Is 18/10 Stainless Steel Good for Pots and Pans?

Is 18/10 Stainless Steel Good for Pots and Pans

Have you been thinking about upgrading your kitchenware and are wondering what the best option is?

Maybe you’ve heard about the pros of 18/10 stainless steel, but are unsure what it is and whether it’s worth the investment…

If so, you’ve come to the right place. This article breaks down exactly what 18/10 stainless steel is and whether it’s good for pots and pans.


What Is 18/10 Stainless Steel?

What Is 18/10 Stainless Steel

While stainless steel has many benefits for cooking use (it’s robust, aesthetically-pleasing, and not prone to rusting), as metals go, it’s not the best conductor of heat.

18/10 stainless steel is designed to cover all bases of your cooking needs, and is comprised of four main metal components: iron, carbon steel, chromium, and nickel.

Iron is a soft metal, so carbon is required to make it sturdy, and the carbon steel is what allows the pan to draw heat quickly.

The name “18/10” refers to the percentages of chromium and nickel alloys that are added to stainless steel to reduce rust, and enhance shine and durability. This combination makes it a great pan choice for your kitchen.


Is 18/10 Stainless Steel Good for Pots and Pans?

18/10 Stainless Steel for Pots and Pans

The percentages within these stainless-steel items are specifically designed to enhance your cooking experience and outcome so yes, they are good.

Chromium attaches to the stainless steel surface and protects it from rust caused by the acidity found in many types of food. Nickel prevents corrosion, while also adding shine on the steel’s surface.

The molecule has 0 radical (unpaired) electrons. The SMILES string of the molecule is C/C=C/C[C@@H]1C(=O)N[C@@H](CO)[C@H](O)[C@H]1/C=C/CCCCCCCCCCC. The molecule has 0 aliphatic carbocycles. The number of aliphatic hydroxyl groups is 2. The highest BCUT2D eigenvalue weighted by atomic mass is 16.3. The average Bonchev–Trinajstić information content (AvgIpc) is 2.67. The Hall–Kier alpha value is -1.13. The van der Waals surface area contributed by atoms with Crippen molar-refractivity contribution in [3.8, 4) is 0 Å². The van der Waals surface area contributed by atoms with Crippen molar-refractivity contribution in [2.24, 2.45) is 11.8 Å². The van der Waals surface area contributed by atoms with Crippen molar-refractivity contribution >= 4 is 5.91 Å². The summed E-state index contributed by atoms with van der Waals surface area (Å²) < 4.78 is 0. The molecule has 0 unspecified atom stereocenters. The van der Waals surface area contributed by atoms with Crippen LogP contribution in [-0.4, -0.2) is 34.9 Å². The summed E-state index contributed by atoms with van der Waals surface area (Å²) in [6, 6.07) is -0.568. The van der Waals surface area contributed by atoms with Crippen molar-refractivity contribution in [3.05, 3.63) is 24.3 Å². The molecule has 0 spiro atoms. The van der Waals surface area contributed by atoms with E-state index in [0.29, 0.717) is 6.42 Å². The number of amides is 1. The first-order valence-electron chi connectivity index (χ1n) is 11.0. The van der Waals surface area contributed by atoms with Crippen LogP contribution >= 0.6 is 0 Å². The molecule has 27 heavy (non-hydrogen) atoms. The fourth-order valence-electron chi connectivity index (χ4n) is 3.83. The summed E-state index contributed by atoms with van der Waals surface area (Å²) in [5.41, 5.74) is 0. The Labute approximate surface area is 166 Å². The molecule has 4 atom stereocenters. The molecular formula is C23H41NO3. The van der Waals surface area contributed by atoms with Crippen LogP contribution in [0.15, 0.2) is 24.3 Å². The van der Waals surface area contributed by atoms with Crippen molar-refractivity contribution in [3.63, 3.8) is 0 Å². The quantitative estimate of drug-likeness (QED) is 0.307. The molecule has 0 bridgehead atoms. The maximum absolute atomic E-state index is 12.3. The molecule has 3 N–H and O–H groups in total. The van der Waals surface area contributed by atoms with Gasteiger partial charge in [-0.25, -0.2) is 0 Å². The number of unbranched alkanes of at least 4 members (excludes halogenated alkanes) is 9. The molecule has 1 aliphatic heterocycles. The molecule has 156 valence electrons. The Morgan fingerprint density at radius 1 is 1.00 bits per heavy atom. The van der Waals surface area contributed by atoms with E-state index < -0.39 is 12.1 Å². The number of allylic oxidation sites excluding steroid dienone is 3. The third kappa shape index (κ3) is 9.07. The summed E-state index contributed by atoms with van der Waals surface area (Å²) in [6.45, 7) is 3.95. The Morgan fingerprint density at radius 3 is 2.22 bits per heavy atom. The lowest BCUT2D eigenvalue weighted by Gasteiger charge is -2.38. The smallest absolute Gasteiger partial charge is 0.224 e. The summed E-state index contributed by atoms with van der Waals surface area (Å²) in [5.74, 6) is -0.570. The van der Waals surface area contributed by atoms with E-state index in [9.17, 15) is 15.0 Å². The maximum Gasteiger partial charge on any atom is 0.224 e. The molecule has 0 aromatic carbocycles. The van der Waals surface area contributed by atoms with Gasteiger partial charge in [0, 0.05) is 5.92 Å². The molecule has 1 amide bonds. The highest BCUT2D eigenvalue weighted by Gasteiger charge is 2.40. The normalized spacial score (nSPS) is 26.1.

It’s quite simply good chemistry that results in powerful heat conductivity, rust-resistance, and sturdiness that’ll ensure your pan serves you well. It’s usually dishwasher-friendly too.


What Are the Negatives of 18/10 Stainless Steel?

Negatives of 18/10 Stainless Steel

Like most things, 18/10 stainless steel isn’t perfect and does come with a few disadvantages. The most common one being that it isn’t always a cost-effective option. Stainless steel cookware is often significantly pricier than its non-stick, carbon steel, and cast iron cousins.

This is simply because it contains high-quality materials that ensure it’s strong, resilient, and covers a multitude of other factors that make the cooking experience easier and more rewarding.

Also, the ‘bonding’ process of combining these materials is a complicated process that takes time and effort for manufacturers to achieve the desired result.

Also, while stainless steel is generally ‘stick-resistant’, this shouldn’t be confused with ‘non-stick’.

Foods, such as egg-based meals or pan-seared fish, run the risk of sticking to the inside of your pan. There are, of course, ways to avoid this, but these pans are notorious for often being a nuisance to clean.

It’s important not to overheat your 18/10 stainless steel pan. You will need to use cooking oils or butter, too, which can be unappealing to those looking to lower their fat/dairy/oil content within their diets.



The combination of metals is why this type of pan ticks numerous boxes for many cooking enthusiasts, so if you have a keen interest in well-crafted food, these pans are a great addition to your kitchen.

Although you may have to shell out more for a 18/10 stainless steel cookware set than perhaps with other material types, it’s worth the investment; and if well-maintained, your pans will reward you with years of loyal service.